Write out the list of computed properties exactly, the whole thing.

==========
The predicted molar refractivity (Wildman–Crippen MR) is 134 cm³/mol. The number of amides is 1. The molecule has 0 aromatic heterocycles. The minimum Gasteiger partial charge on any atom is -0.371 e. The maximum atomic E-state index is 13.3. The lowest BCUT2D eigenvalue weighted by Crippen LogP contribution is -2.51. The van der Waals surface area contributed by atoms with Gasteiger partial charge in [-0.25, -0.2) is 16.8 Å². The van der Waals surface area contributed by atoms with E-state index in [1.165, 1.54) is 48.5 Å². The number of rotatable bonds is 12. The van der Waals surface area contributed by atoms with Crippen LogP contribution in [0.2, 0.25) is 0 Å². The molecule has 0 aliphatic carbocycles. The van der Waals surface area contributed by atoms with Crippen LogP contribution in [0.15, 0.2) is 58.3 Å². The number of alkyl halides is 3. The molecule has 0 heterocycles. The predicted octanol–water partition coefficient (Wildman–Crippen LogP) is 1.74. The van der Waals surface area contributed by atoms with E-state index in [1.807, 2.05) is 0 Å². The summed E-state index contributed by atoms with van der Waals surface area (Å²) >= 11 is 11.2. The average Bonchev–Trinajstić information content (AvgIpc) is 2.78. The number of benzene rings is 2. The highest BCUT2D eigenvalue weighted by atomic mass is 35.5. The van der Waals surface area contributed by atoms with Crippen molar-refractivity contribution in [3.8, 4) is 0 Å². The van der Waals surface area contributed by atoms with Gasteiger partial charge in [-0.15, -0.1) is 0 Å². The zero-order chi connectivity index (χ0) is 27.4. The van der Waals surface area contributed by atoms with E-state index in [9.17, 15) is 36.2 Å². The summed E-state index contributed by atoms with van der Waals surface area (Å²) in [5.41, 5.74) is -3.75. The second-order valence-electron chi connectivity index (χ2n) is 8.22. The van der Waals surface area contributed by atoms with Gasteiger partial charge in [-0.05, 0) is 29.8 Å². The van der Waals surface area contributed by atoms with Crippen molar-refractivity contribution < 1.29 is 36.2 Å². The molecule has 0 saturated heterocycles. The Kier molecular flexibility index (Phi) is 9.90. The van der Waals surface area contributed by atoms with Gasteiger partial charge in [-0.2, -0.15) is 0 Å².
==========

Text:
The predicted molar refractivity (Wildman–Crippen MR) is 134 cm³/mol. The number of amides is 1. The molecule has 0 aromatic heterocycles. The minimum Gasteiger partial charge on any atom is -0.371 e. The maximum atomic E-state index is 13.3. The lowest BCUT2D eigenvalue weighted by Crippen LogP contribution is -2.51. The van der Waals surface area contributed by atoms with Gasteiger partial charge in [-0.25, -0.2) is 16.8 Å². The van der Waals surface area contributed by atoms with E-state index in [1.165, 1.54) is 48.5 Å². The number of rotatable bonds is 12. The van der Waals surface area contributed by atoms with Crippen LogP contribution in [0.2, 0.25) is 0 Å². The molecule has 0 aliphatic carbocycles. The van der Waals surface area contributed by atoms with Crippen LogP contribution in [0.15, 0.2) is 58.3 Å². The number of alkyl halides is 3. The molecule has 0 heterocycles. The predicted octanol–water partition coefficient (Wildman–Crippen LogP) is 1.74. The van der Waals surface area contributed by atoms with E-state index in [1.807, 2.05) is 0 Å². The summed E-state index contributed by atoms with van der Waals surface area (Å²) >= 11 is 11.2. The average Bonchev–Trinajstić information content (AvgIpc) is 2.78. The number of benzene rings is 2. The highest BCUT2D eigenvalue weighted by atomic mass is 35.5. The van der Waals surface area contributed by atoms with Crippen molar-refractivity contribution in [3.8, 4) is 0 Å². The van der Waals surface area contributed by atoms with Gasteiger partial charge in [-0.15, -0.1) is 0 Å². The zero-order chi connectivity index (χ0) is 27.4. The van der Waals surface area contributed by atoms with E-state index in [9.17, 15) is 36.2 Å². The summed E-state index contributed by atoms with van der Waals surface area (Å²) in [5.41, 5.74) is -3.75. The second-order valence-electron chi connectivity index (χ2n) is 8.22. The van der Waals surface area contributed by atoms with Gasteiger partial charge in [-0.05, 0) is 29.8 Å². The van der Waals surface area contributed by atoms with Crippen molar-refractivity contribution < 1.29 is 36.2 Å². The molecule has 0 saturated heterocycles. The Kier molecular flexibility index (Phi) is 9.90. The van der Waals surface area contributed by atoms with Gasteiger partial charge in [-0.2, -0.15) is 0 Å².